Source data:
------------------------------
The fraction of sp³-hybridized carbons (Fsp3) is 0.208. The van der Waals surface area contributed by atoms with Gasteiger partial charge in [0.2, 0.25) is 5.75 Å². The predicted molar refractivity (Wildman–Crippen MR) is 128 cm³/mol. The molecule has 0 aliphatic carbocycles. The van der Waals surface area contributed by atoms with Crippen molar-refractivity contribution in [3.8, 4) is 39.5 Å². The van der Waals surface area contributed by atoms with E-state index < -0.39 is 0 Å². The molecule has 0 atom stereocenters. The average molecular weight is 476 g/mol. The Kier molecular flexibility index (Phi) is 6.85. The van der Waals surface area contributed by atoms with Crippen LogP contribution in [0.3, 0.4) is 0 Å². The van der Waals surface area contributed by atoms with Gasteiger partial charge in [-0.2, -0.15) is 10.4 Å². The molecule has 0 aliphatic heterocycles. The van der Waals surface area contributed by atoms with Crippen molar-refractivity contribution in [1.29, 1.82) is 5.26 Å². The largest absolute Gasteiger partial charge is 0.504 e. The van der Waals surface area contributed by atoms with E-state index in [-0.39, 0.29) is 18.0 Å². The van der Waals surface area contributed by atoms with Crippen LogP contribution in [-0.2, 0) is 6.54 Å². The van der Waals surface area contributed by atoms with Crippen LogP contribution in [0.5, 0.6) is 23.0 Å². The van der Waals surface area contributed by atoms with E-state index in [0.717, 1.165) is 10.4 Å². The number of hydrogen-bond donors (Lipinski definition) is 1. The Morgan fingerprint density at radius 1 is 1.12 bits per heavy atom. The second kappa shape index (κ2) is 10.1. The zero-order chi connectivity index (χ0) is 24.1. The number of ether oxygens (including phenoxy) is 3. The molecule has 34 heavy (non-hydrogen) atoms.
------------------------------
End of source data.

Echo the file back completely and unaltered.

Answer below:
The fraction of sp³-hybridized carbons (Fsp3) is 0.208. The van der Waals surface area contributed by atoms with Gasteiger partial charge in [0.2, 0.25) is 5.75 Å². The predicted molar refractivity (Wildman–Crippen MR) is 128 cm³/mol. The molecule has 0 aliphatic carbocycles. The van der Waals surface area contributed by atoms with Crippen molar-refractivity contribution in [3.8, 4) is 39.5 Å². The van der Waals surface area contributed by atoms with E-state index < -0.39 is 0 Å². The molecule has 0 atom stereocenters. The average molecular weight is 476 g/mol. The Kier molecular flexibility index (Phi) is 6.85. The van der Waals surface area contributed by atoms with Crippen LogP contribution in [0.3, 0.4) is 0 Å². The van der Waals surface area contributed by atoms with Gasteiger partial charge in [-0.2, -0.15) is 10.4 Å². The molecule has 0 aliphatic heterocycles. The van der Waals surface area contributed by atoms with Crippen molar-refractivity contribution in [1.29, 1.82) is 5.26 Å². The largest absolute Gasteiger partial charge is 0.504 e. The van der Waals surface area contributed by atoms with E-state index in [-0.39, 0.29) is 18.0 Å². The van der Waals surface area contributed by atoms with Crippen LogP contribution in [-0.2, 0) is 6.54 Å². The van der Waals surface area contributed by atoms with Crippen LogP contribution in [0.5, 0.6) is 23.0 Å². The van der Waals surface area contributed by atoms with E-state index in [0.717, 1.165) is 10.4 Å². The number of hydrogen-bond donors (Lipinski definition) is 1. The Morgan fingerprint density at radius 1 is 1.12 bits per heavy atom. The second kappa shape index (κ2) is 10.1. The zero-order chi connectivity index (χ0) is 24.1. The number of ether oxygens (including phenoxy) is 3. The molecule has 34 heavy (non-hydrogen) atoms.